Are you the same way in the air? Are you willing to climb into the cockpit of anyone's plane just to log a few hours or share the cost of flying? Or do you take greater precautions in the sky? I have noticed that I take flying much more seriously than land-based activities. Not to say I live recklessly when fully weighted down by gravity, just that I realize the inherent dangers of flying and was trained early on to respect the airplane and those flying around me. I have found, right or wrong, I have strict standards for those I choose to fly with. I realize that as a relatively new pilot, I still have much I can learn from fellow pilots but realize the habits I could learn can be both positive and negative.
I receive frequent invitations to go flying. I admit to not thinking twice when it is an invitation from the trained pilots of Lima Lima, Aero Shell, or Bill Leff and his T-6 Texan. I might jump at the opportunity to fly with them because I have seen their skill firsthand, or just because I would do nearly anything to fly the T-6 Texan or T-34. However, when I receive an invite from someone I have just met I am more skeptical. I have not seen their logbook to see their flying experiences, frequency of hours, etc. How do I know they believe in the same standards of safety that I do? How do I know their flying history?
Let's all admit it. We have met pilots that we know we would never fly with, let alone choose to share airspace with. I was especially concerned when I joined a safety seminar put on by the air traffic controllers at my home airport a few weeks back and they were asking simple questions like "Can you explain what the hold short line is used for?" and pilots (not students, licensed pilots) were answering the question wrong.
Earlier this week a person I met through the Chicago Aviation Meetup Group was looking for some people to join him on a flight to deliver a dog from Chicago to its new home in Southern Indiana. It sounded like a great way to enjoy a few hours in the sky while helping out a worthy cause. I had a scheduling conflict but even if I had not, I wonder if I would have flown along for fear that I would show up to learn the pilot had a lower standard of safety than I was comfortable with or lacked the experience I would want in the pilot-in-command. Worse yet, what if I did not learn about their lack of concern for safety until we were airborne?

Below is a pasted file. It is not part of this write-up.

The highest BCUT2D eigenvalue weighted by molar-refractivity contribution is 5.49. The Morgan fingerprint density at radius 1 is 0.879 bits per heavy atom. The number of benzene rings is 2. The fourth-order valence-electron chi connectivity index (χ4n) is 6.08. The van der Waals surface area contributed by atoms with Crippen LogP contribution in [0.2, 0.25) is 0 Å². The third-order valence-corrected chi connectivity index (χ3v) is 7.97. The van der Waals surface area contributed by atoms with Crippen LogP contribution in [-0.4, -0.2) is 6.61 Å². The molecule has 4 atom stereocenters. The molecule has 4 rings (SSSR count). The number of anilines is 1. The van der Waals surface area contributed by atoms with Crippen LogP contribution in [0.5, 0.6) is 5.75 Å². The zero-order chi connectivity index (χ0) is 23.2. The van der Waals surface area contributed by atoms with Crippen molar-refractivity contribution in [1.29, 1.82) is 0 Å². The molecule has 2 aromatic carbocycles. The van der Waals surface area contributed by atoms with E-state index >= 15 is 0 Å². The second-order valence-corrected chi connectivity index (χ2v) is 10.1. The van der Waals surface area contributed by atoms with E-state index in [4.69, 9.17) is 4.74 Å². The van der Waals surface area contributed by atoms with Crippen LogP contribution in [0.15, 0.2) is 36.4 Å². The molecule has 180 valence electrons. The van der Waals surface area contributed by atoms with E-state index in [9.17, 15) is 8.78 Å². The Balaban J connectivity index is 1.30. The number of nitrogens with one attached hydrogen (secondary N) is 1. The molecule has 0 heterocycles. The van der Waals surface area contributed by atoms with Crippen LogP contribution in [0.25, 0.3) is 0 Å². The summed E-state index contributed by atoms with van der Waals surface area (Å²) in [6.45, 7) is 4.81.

Last night I had the opportunity to meet the pilot in question in person. Within a few minutes of speaking with him I immediately realized this pilot was one who knew the responsibility bestowed on pilots and took flying seriously. We not only talked about each other's flying experiences but I also learned about his knowledge of his plane. I realized that I would happily fly with him in the future. I realize now when an opportunity arises a quick phone call or in person chat will likely provide me the clarity I need to determine whether I want to share responsibilities of flying a plane with a fellow pilot.
How do you decide with whom you will fly?
April 9, 2009
The Chicago Aviation Meetup Group will be meeting at Rockit Bar & Grill this Friday at 5pm for a happy hour. We will be joined by two featured guests for this event. Co-Sponsoring this event is Chicago's own Rod Rakic, founder of aviation social network myTransponder. Our other featured guest will be Jason Miller, host of The Finer Points of Flying Podcast.
Come join us for a few drinks and some aviation conversation. If you are not already a member visit the Chicago Aviation Meetup page to signup and to RSVP for the event.